Financial Advisor Ranks Among Best Jobs of 2017
It's an exciting time to be a financial advisor, since several decades ago, the position didn't really exist. You were either a stockbroker or a community banker or even in insurance sales, according to James Kinney, a certified financial planner and founder of the New Jersey-based Financial Pathways. Now, however, financial advisors perform all these roles, from small independent practices to big investment firms. "As a larger portion of the industry shifts away from the banks, brokers and insurance companies, additional opportunities have opened," writes Eric Schaefer of the Virginia-based wealth management, investment and financial planning firm Savant Capitalin an email. "As this transition takes place, many advisors have gone independent or created ensemble relationships in new businesses. These new businesses need young, energetic and driven professionals to leverage the time of senior advisors and provide for the future continuity of the business." Put simply, financial advisors meet with clients and counsel them on their finances. This could mean sitting down and creating budgets to firming up retirement plans to giving advice about investing. Financial advisors can also invest a client's funds and meet with him or her regularly to discuss their investments. Some are also licensed to sell insurance. Many times, financial advisors help plan a safe, comfortable future for their clients, but they're also called upon when the unexpected occurs –perhaps an aging parent suddenly requires a live-in nurse, a couple plans on divorcing or a child needs to transfer to an expensive private school. Financial advisors may step in and make sense of these fiscal troubles and create a plan for moving forward. For that reason, Schaefer explains, "Good financial advisors and good teachers tend to have a lot of traits in common." He points out that advisors must be able to listen to their clients; explain complex ideas in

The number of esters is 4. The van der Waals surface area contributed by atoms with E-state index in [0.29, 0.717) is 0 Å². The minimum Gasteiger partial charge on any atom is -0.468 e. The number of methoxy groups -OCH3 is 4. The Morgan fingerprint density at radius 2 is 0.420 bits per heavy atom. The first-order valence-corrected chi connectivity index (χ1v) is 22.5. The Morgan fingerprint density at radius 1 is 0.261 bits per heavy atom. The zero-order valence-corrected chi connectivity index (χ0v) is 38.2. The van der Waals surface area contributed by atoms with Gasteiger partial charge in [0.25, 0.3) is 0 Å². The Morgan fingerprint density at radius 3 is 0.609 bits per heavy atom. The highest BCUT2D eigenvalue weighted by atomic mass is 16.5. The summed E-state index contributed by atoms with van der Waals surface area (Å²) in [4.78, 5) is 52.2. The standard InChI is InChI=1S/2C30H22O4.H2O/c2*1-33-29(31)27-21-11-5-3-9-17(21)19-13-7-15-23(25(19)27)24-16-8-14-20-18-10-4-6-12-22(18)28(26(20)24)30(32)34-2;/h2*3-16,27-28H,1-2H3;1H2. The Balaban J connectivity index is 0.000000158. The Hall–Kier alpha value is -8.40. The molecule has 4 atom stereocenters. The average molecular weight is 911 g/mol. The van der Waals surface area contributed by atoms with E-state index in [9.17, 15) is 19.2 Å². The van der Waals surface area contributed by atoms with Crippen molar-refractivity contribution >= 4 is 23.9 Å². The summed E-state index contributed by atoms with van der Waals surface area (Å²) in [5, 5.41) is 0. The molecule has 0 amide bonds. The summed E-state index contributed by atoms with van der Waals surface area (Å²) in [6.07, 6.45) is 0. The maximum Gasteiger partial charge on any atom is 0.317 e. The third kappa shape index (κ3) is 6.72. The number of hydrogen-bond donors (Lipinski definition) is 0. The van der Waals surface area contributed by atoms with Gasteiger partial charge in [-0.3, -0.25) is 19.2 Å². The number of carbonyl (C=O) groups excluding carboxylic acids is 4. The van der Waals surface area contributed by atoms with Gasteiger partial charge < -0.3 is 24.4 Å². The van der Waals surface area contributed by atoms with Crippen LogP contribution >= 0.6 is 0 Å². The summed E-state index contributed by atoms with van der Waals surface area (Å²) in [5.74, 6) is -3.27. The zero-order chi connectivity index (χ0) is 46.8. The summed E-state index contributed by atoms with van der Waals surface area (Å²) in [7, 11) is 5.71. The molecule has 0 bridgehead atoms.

easy-to-understand ways; and be able to sympathize with their clients.
This is expected to be one of the faster-growing occupations over the next decade, with a projected growth rate of 30 percent through 2024, according to the Labor Department. That's an additional 73,900 new positions on top of the 249,400 jobs financial advisors held in 2014. The retirement of baby boomers in need of financial planning advice is one driver of the expected growth. Still, employment may be tempered by the increasing number of online advisory tools, which may divert clients from seeking financial advice in person.
To be a financial advisor, you need financial expertise and a desire to help people. A bachelor's degree is typically a good starting place, but you can choose a broad range of degrees – from finance to business to something entirely different. Increasingly, universities have begun offering financial planning degrees, too. However, Schaefer says, "My colleagues and I agree that 80 percent of our job is psychology, and only 20 percent is financial. I know successful owners of financial advisory firms that specifically recruit psychology majors for this reason. Though a business or economics degree will better prepare a professional to take industry exams or explain financial products, the ability to understand the core concerns and goals of a client or prospective client is much more valuable."
The Certified Financial Planner exam is required to become a CFP – a distinction that looks good to employers. You can also acquire other designations if you want to specialize in a certain area of financial planning. For instance, you can complete the necessary coursework and exam to acquire the Chartered Retirement Plans Specialist, or CRPS, designation. And if you plan on buying or selling stocks or selling insurance, you'll need to procure state-specific licenses.